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FIRST-PERSON: When God says, 'No ma'am!'

The opinions expressed by columnists are their own and do not necessarily represent the views of
RUSTON, La. (BP) -- My daughter, Makaylan, is 1 year old. As a result, my husband and I have entered a new phase of parenting -- the discipline stage.

Right now her biggest temptation is the electrical sockets. Though we have them covered, we still do not want her to play with them. We know that one day we will go visit friends who do not child-proof their homes, and we do not want her getting into the habit of playing with something that is potentially dangerous. But, every time she passes an electrical socket, she cannot resist the urge to touch it.


The first day she discovered her new "favored" toy, I spent most of my day bent over her, removing her hand from the socket, and repeating, "No ma'am." During one instance, my husband counted how many times I gave her this instruction, and I repeated it 15 times before she finally became frustrated and moved on. God has used these experiences to convict me of my own sin and temptations in life.

So what can a 1-year-old teach you about discipline and discipleship? More than you can imagine.

The first thing I have learned is that God's discipline is always for my good and for His glory. The writer of Hebrews gives a great description of God's discipline when He says, "For the Lord disciplines the one he loves, and chastises every son whom he receives" (Hebrews 12:6). He goes on to say, "For the moment all discipline seems painful rather than pleasant, but later it yields the peaceful fruit of righteousness to those who have been trained by it" (Hebrews 12:11). In the original language, the word "trained" is the Greek word "gymnazo," which means "to exercise vigorously, in any way, either the body or the mind." Gymnazo is where we get our English word "gymnasium." A gymnasium is a place of training. I played sports throughout high school and nearly two years of college; therefore, I am accustomed to the regimented and strenuous training that must occur in order to perform well. No athlete would dare go into a competition without first disciplining his or her body.


In the same way, God uses His discipline to train our hearts and our bodies to be submissive to His perfect will in order that His righteousness might be displayed in our lives.

I want my daughter to grow up to be a woman who loves and serves God with a submissive heart, but this submission does not come naturally. We are all tempted by certain lusts of the flesh, and sometimes it is difficult to pass up those opportunities to sin. God continues to remind me that in order for me to teach her how to submit to Christ, I must first submit myself under His Lordship. It is amazing how children can pick up on their parents' lack of obedience. We cannot expect our children to be obedient to our instruction if we are not being obedient and submissive to God's instruction. It first begins with us.

The second lesson I have learned is that discipline takes time. Too often I have seen parents "discipline" their children from the couch with a remote control in hand. In all honesty, that is the easiest thing to do. But, God commands us to train our children and not just to shout orders at them. I am so thankful that God does not discipline me haphazardly. Hebrews 5:8 says that Jesus "learned obedience through what He suffered." Jesus, while in the flesh, had to learn to be obedient to the Father's instruction. God allows temptations and difficult seasons into our lives in order to train us to trust in Him and obey Him. Scripture shows that no difficulty or temptation comes into our lives without first passing through the Father's approval (Job 1:6-12). Learning obedience and submission takes a lifetime; therefore, careful instruction must be given in order to ensure growth in maturity.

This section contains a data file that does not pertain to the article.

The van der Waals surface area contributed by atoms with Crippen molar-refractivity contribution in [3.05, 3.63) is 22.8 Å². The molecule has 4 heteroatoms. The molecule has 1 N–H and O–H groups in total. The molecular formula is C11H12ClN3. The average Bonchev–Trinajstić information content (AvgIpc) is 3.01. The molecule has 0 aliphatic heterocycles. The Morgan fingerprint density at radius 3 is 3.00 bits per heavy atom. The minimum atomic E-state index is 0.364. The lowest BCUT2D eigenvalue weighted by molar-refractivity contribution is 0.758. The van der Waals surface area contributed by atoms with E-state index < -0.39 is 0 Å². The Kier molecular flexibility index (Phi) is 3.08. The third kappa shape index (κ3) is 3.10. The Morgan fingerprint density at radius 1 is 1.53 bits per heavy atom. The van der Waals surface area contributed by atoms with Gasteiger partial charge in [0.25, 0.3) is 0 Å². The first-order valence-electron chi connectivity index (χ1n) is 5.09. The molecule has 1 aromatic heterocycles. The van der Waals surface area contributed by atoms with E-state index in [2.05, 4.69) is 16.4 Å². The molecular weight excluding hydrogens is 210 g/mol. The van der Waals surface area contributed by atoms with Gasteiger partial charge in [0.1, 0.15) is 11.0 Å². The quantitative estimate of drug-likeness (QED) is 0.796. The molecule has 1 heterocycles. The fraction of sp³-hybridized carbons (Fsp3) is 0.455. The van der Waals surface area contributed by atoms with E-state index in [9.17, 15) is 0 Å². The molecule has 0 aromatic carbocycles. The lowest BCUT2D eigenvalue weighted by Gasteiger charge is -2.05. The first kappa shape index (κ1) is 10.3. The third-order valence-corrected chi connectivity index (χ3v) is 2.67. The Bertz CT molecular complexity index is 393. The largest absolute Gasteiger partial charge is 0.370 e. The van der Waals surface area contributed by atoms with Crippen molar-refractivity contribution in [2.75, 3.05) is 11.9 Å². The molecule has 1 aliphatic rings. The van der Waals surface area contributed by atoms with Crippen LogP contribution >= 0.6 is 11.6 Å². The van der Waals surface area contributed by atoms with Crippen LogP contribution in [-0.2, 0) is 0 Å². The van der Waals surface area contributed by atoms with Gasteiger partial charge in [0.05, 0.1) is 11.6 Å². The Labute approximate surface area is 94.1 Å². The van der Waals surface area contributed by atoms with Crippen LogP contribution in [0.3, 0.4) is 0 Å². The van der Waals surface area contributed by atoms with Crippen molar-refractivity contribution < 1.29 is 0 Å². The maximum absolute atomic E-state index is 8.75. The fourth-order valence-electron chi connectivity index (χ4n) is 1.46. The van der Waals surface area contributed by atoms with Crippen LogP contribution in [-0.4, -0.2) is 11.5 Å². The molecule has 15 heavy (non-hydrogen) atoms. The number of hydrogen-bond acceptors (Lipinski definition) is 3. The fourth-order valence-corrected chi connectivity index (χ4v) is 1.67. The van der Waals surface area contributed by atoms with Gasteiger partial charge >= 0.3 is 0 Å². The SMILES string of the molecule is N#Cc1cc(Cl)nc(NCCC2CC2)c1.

For example, right now Makaylan is fighting the battle against the electric socket, but when she grows up she will have other temptations that will be more dangerous. If we are not diligent to train her in the small things, through discipline, then she will never learn self-control and submission for when the bigger temptations arise. She needs "hands-on discipline," meaning we must show her exactly what we expect and not just verbally rebuke her actions. God continues to show me that I need the same thing. I need for Him to show me, through His Word and through my situations, exactly what He expects of me.

The goal is to grow in Christlikeness. As my husband and I enter this stage of disciplining our daughter, I will admit that it is not a fun stage ... and we are only at the beginning. I would much rather wrap Makaylan in my arms and snuggle with her than be firm about what she can and cannot do. But God has given us this precious child in order for us to train her according to His Word and His commands. As we train and discipline our daughter, it has been a blessing to get a glimpse into the heart of our Heavenly Father.

Though God's discipline is not always pleasant, it is exactly what I need. I want to encourage you (and me) not to run from the Father's discipline, for by it, He is producing within us the fruit of righteousness. (Hebrews 12:11)

Amanda Walker is in the Doctorate of Educational Ministries program at Southwestern Baptist Theological Seminary in Fort Worth, Texas. Her greatest joy is serving alongside her husband who is the University Minister at Cook Baptist Church in Ruston, Louisiana, and being the mother of two beautiful daughters. This column first appeared at, a blog of Southwestern Seminary. Get Baptist Press headlines and breaking news on Twitter (@BaptistPress), Facebook ( ) and in your email (


Copyright (c) 2012 Southern Baptist Convention, Baptist Press

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